The camera system, above, is (as Phase One say) “the pinnacle of image quality, offering some of the highest resolution captures of any commercially available camera” – and that’s a picture of it sat on my dining table!
That’s right, I’ve finally made the permanent switch to medium format. As a long-term Canon shooter (even my first compact film cameras were Canon) it’s a sad day in some respects as my Canon gear has been with me through thick and thin. Responsible for some of my favourite images I’ve shot from amazing places around the world I can’t really say a bad word about it and would recommend their EOS system to anyone. In reality, I’ll be keeping two of my EOS bodies and L lenses, but others will be sold as I switch to using my new 80 megapixel digital back to capture even more of the stunning landscapes I’m lucky enough to see.
Along with the digital back, the need for the right body and lenses is clearly just as important so I’ve added a few more things to the line-up in my gear bag. My new Benro case will be causing me back-strain from now on as I haul the new contents around the world:
- Phase One iQ280 Digital back
- Phase One 645DF+ Medium Format camera body
- Schneider Kreuznach Leaf-Shutter 80mm f/2.8 lens
- Phase One AF 28mm f/2.8 lens
- Phase One AF 45mm f/2.8 lens
- Phase One AFD 75-150mm f/4.5 lens
So, why the leap?
Given the cost of this stuff (ouch!), believe me, it’s a considered move to say the least. The fact is, I’ve used Canon camera equipment for so long that I’ve gotten used to its quirks as well as its features and have started to hit a wall I wasn’t expecting. Sadly it’s a wall that can’t be fixed by any 35mm DSLR EOS body. I’ve used the 5D2, 5D3, 7D, 1DX, M, the lot – and for landscapes, I still honestly believe the 5D3 is the best in the lineup that Canon currently offers.
The problem is, that’s great while you’re printing up to 42″. Beyond that, the quality of the print on the wall shows signs of the pixels struggling to keep up with the dimensions. Nikon have a great answer to this in their 35mm DSLR format: the D800/D800E. At 36mp it’s an amazing bit of kit for landscape photography with that sensor squeezed in there, but having seen the results in my opinion it’s still not quite really “up there” either.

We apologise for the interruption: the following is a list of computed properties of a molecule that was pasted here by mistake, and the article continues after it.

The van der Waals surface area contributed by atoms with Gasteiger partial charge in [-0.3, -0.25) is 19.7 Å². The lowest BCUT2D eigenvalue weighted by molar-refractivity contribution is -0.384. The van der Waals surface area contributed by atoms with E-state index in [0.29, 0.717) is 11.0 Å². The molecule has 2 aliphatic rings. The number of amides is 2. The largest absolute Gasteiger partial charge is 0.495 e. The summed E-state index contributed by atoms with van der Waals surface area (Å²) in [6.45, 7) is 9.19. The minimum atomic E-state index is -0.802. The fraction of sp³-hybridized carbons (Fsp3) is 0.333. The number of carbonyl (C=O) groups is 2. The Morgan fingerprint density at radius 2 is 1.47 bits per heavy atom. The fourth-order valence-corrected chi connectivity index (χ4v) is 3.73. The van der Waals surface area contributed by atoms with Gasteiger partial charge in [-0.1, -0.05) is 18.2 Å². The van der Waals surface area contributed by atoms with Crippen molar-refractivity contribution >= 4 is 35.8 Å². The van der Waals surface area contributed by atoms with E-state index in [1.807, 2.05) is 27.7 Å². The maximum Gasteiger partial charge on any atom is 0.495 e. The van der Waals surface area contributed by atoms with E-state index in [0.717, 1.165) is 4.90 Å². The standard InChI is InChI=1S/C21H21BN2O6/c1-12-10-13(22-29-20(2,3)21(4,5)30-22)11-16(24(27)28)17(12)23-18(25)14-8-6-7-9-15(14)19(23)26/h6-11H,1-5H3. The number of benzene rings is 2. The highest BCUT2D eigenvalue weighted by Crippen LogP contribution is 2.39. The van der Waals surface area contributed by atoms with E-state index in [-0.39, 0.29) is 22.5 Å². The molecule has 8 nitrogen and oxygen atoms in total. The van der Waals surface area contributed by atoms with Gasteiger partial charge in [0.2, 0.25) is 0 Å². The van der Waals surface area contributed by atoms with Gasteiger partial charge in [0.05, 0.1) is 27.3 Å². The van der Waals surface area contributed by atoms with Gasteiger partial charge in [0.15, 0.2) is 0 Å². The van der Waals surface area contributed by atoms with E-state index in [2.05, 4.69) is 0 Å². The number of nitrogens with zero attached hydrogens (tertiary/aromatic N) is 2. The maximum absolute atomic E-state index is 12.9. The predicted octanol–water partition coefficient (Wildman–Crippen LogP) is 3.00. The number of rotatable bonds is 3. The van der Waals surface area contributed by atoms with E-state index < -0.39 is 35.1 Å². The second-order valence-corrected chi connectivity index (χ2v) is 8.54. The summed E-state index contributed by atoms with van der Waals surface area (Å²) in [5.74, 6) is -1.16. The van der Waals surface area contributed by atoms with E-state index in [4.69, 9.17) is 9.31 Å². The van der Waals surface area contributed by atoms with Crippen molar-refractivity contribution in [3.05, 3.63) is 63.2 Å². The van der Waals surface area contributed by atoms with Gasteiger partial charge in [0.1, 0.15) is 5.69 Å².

What about the Hasselblad option? I looked seriously at the H5D-50. It’s a great camera, really, but then that’s a lot of money to spend on a closed system (you can only use their lenses) and at 50mp it’s still shooting on a smaller physical sensor (36.7 x 49.1mm compared to 40.4 x 53.7mm with Phase One) and delivers images of 8176×6132 pixels – quite a bit smaller than the near 11,000 pixels wide of the iQ280’s output. For printing BIG, every pixel counts, and while none of these cameras come close to the level of detail provided by large-format film, in the current market the iQ280 is the best I can get. Beyond that, having played with their workflow and editing software “Capture One“, I really do get the complete solution with Phase One.
Of course, some downsides do exist with the iQ2 series and 645DF+ body : fast shooting? NO way! Try the blistering frame rate of 0.7/second for a start. So, for events/concerts my Canon gear will still undoubtedly be making an appearance. It’s also not nearly as weatherproofed either, so my old friends the “rain sleeves” will come in very handy when I stand looking over mountains in a storm!
The upsides, however, really do outweigh those two issues. The lenses I’ve got are incredibly sharp, and the detail this kit can produce is beyond comparison from what I’ve seen with other systems. The Leaf Shutter (Schneider) lens I have will also allow me to experiment with insanely high flash sync speeds at 1/1600s and while that shutter system adds a lot to the weight, for studio work that’s definitely something to play with in future.
Of course, what’s in front of the glass can be just as important as what’s behind, so I’ve also taken the opportunity to upgrade my filter set. To that end, I had a bit of a splurge with my local Cokin dealer…
The new X-Pro filters I’ve got are a great example of amazing optical engineering. Not cheap, by any means, but the grads, polarisers and NDs I now have really do add something to the images I can capture. Of course, I don’t always want a full filter frame stuck to the front of my camera so I also grabbed a set of some ultra-thin “Pure” screw-in filters. Made of “harmonite” these things are amazingly slim and have a clarity I’ve never before seen in a standard filter.
So, all this stuff arrived just in time for my trip to California this week. With Napa, Lake Tahoe, Yosemite and San Francisco “in the frame”, I’m really looking forward to putting the new Phase One gear through its paces (as I’m sure it’ll put me through mine too!)
Oh, and apologies for the lack of updates for the past 3-4 weeks. As you can see, I’ve been a little bit busy…